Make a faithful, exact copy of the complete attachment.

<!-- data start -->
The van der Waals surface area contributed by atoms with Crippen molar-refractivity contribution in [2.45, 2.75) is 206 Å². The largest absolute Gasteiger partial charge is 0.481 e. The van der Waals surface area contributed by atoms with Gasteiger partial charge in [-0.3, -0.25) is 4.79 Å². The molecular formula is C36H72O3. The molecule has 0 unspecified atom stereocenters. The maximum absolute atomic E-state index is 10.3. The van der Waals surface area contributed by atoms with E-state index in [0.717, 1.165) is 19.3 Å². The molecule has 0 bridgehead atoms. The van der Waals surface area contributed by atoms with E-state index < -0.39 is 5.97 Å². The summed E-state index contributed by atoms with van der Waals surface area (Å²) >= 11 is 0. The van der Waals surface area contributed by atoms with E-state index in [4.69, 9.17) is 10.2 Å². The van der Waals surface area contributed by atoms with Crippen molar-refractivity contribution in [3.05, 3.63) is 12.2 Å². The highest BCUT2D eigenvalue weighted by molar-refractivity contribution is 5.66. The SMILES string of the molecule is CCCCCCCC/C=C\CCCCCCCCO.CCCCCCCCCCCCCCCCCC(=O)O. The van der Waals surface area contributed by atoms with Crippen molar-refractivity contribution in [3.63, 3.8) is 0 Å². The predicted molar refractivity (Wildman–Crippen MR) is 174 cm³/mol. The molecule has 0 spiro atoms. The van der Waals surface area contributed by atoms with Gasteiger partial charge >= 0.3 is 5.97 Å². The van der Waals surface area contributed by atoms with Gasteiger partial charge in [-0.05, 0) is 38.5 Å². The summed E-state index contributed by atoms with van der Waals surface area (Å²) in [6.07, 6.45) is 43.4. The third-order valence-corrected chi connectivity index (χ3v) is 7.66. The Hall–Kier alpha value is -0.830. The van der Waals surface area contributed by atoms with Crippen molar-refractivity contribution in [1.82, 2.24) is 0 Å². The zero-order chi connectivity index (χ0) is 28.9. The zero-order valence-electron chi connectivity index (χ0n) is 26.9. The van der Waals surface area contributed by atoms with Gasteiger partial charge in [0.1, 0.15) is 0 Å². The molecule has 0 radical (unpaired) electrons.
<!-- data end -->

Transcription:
The van der Waals surface area contributed by atoms with Crippen molar-refractivity contribution in [2.45, 2.75) is 206 Å². The largest absolute Gasteiger partial charge is 0.481 e. The van der Waals surface area contributed by atoms with Gasteiger partial charge in [-0.3, -0.25) is 4.79 Å². The molecular formula is C36H72O3. The molecule has 0 unspecified atom stereocenters. The maximum absolute atomic E-state index is 10.3. The van der Waals surface area contributed by atoms with E-state index in [0.717, 1.165) is 19.3 Å². The molecule has 0 bridgehead atoms. The van der Waals surface area contributed by atoms with E-state index < -0.39 is 5.97 Å². The summed E-state index contributed by atoms with van der Waals surface area (Å²) >= 11 is 0. The van der Waals surface area contributed by atoms with E-state index in [4.69, 9.17) is 10.2 Å². The van der Waals surface area contributed by atoms with Crippen molar-refractivity contribution in [3.05, 3.63) is 12.2 Å². The highest BCUT2D eigenvalue weighted by molar-refractivity contribution is 5.66. The SMILES string of the molecule is CCCCCCCC/C=C\CCCCCCCCO.CCCCCCCCCCCCCCCCCC(=O)O. The van der Waals surface area contributed by atoms with Crippen molar-refractivity contribution in [3.63, 3.8) is 0 Å². The predicted molar refractivity (Wildman–Crippen MR) is 174 cm³/mol. The molecule has 0 spiro atoms. The van der Waals surface area contributed by atoms with Gasteiger partial charge >= 0.3 is 5.97 Å². The van der Waals surface area contributed by atoms with Gasteiger partial charge in [-0.05, 0) is 38.5 Å². The summed E-state index contributed by atoms with van der Waals surface area (Å²) in [6.07, 6.45) is 43.4. The third-order valence-corrected chi connectivity index (χ3v) is 7.66. The Hall–Kier alpha value is -0.830. The van der Waals surface area contributed by atoms with Crippen molar-refractivity contribution in [1.82, 2.24) is 0 Å². The zero-order chi connectivity index (χ0) is 28.9. The zero-order valence-electron chi connectivity index (χ0n) is 26.9. The van der Waals surface area contributed by atoms with Gasteiger partial charge in [0.1, 0.15) is 0 Å². The molecule has 0 radical (unpaired) electrons.